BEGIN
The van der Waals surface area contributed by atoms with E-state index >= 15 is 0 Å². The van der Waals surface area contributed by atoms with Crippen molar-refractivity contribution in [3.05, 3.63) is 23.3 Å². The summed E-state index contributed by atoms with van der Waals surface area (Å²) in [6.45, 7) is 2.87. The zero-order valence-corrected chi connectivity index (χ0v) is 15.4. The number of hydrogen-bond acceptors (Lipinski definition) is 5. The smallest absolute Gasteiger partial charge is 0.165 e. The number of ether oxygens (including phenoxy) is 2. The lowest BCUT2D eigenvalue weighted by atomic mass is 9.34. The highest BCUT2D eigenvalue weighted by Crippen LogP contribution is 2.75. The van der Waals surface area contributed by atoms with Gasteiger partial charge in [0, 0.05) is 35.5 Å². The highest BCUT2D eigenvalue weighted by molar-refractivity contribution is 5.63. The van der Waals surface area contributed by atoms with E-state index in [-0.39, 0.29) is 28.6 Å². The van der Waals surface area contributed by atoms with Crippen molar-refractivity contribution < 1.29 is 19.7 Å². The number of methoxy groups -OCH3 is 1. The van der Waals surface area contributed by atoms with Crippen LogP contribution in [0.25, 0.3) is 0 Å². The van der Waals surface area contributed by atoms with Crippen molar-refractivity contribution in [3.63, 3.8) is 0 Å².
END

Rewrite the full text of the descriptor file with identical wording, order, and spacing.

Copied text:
The van der Waals surface area contributed by atoms with E-state index >= 15 is 0 Å². The van der Waals surface area contributed by atoms with Crippen molar-refractivity contribution in [3.05, 3.63) is 23.3 Å². The summed E-state index contributed by atoms with van der Waals surface area (Å²) in [6.45, 7) is 2.87. The zero-order valence-corrected chi connectivity index (χ0v) is 15.4. The number of hydrogen-bond acceptors (Lipinski definition) is 5. The smallest absolute Gasteiger partial charge is 0.165 e. The number of ether oxygens (including phenoxy) is 2. The lowest BCUT2D eigenvalue weighted by atomic mass is 9.34. The highest BCUT2D eigenvalue weighted by Crippen LogP contribution is 2.75. The van der Waals surface area contributed by atoms with Gasteiger partial charge in [0, 0.05) is 35.5 Å². The highest BCUT2D eigenvalue weighted by molar-refractivity contribution is 5.63. The van der Waals surface area contributed by atoms with E-state index in [-0.39, 0.29) is 28.6 Å². The van der Waals surface area contributed by atoms with Crippen molar-refractivity contribution < 1.29 is 19.7 Å². The number of methoxy groups -OCH3 is 1. The van der Waals surface area contributed by atoms with Crippen LogP contribution in [0.25, 0.3) is 0 Å². The van der Waals surface area contributed by atoms with Crippen molar-refractivity contribution in [3.63, 3.8) is 0 Å².